The narrative perspective is a blend of the adult and her adolescent and childhood selves, while the illustrations range from bold black-and-white drawings to soft Chagall-like portraits. Adapted to film by the National Film Board, the memoir evokes the confusion, despair and heartache often experienced by the second generation.

Isa Milman

Book cover showing a person extending their hands to the light.

‘Prairie Kaddish,’ by Isa Milman. (Coteau Books)

Isa Milman, born in 1949 in a displaced persons camp in Germany, was raised in the United States and moved to Canada in 1975. She is the author of a memoir and three volumes of verse.

Milman’s memories of her survivor parents and her love of the Yiddish language frame Prairie Kaddish (2008), which she conceived as “history in poetic form.” Grounded in Canada, the work commemorates the Jewish pioneer settlers of Saskatchewan. It returns to the Lipton Hebrew Cemetery, where many are buried, and also honours the Cree and Métis who forged relationships with the early Jewish settlers.

Lilian Nattel

Cover of a book showing

‘Girl at the Edge of the Sky,’ by Lilian Nattel. (Penguin Random House)

Novelist Lilian Nattel was born in 1956 in Montréal to Holocaust survivors. Nattel is the author of four novels. Girl at the Edge of Sky (2019) recreates the true story of Lily Litvyak, a Soviet fighter pilot during the Second World War.

In life, the diminutive Litvyak flew over occupied territory and shot down Nazi aircraft. On Aug. 1, 1943, at the age of 21, she was brought down in combat and disappeared. In fiction, Nattel imagines the woman Litvyak might have been and brings her alive through her commitment to the cause of freedom and her relationships with the people she loves.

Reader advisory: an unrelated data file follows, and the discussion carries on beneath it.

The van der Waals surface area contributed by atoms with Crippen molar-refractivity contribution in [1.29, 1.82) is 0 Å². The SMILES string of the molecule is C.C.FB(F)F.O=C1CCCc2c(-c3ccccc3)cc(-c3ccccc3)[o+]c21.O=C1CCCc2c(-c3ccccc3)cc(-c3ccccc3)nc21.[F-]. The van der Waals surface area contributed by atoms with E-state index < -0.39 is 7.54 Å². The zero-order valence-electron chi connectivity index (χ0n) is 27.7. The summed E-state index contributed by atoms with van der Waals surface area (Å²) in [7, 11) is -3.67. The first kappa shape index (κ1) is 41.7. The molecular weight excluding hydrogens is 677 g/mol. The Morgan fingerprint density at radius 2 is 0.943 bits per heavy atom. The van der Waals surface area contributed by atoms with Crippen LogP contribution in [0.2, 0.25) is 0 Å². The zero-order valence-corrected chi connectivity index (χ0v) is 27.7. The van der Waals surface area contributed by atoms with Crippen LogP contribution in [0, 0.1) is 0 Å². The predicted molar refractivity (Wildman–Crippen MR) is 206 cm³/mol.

Alison Pick

Cover of a book showing a butterfly landing on the top of long foliage.

‘Between Gods’ by Alison Pick. (Penguin Random House)

The catastrophic event of the Holocaust is no less significant for a subsequent generation of writers whose grandparents were survivors.

Alison Pick was born in 1975 in Toronto, and raised Anglican in Kitchener, Ont. As a teenager, she learned the truth of her father’s Czech Jewish origin. In adulthood, she embarked on a personal journey to uncover his suppressed history.

This leads her to the shocking revelation that European relatives were lost during the Holocaust and the eventual decision — even as she declares she already is Jewish — to undergo formal conversion to Judaism. In Pick’s memoir Between Gods (2014), this history is reclaimed through discovery that is equal parts wrenching and redemptive.

Gary Barwin

Cover of a book showing a silhouetter of a cowboy in front of a swastika.

‘Nothing the Same, Everything Haunted: The Ballad of Motl the Cowboy’ by Gary Barwin. (Penguin Random House)

Gary Barwin was born in 1964 in Belfast and immigrated to Ottawa in 1973. A prolific writer of poetry and prose, Barwin’s novel Nothing the Same, Everything Haunted: The Ballad of Motl the Cowboy (2021) blends humour and tragedy to tell the life story of Motl, a Jew from Vilnius, Lithuania, the birthplace of Barwin’s grandfather.

The novel opens in July 1941 in Vilnius, just as the Nazis have invaded Lithuania. It follows Motl as he traverses Europe in a wild quest to elude death. He is determined to stay alive and establish a family. It closes in 1984 in Canada, with Motl and his granddaughter Gitl on a life-affirming road trip, driving west from Toronto to Fort Macleod, Alta.

The past of the Holocaust still haunts the present and calls out to Canadian writers. Their works of poetry and prose are forms of remembrance that command our attention.

The Conversation

Ruth Panofsky, Professor, Department of English, Ryerson University

This article is republished from The Conversation under a Creative Commons license. Read the original article.

"Voices of the RSC” is a series of written interventions from Members and Officials of the Royal Society of Canada. The articles provide timely looks at matters of importance to Canadians, expressed by the emerging generation of Canada’s academic leadership. Opinions presented are those of the author(s), and do not necessarily reflect the views of the Royal Society of Canada.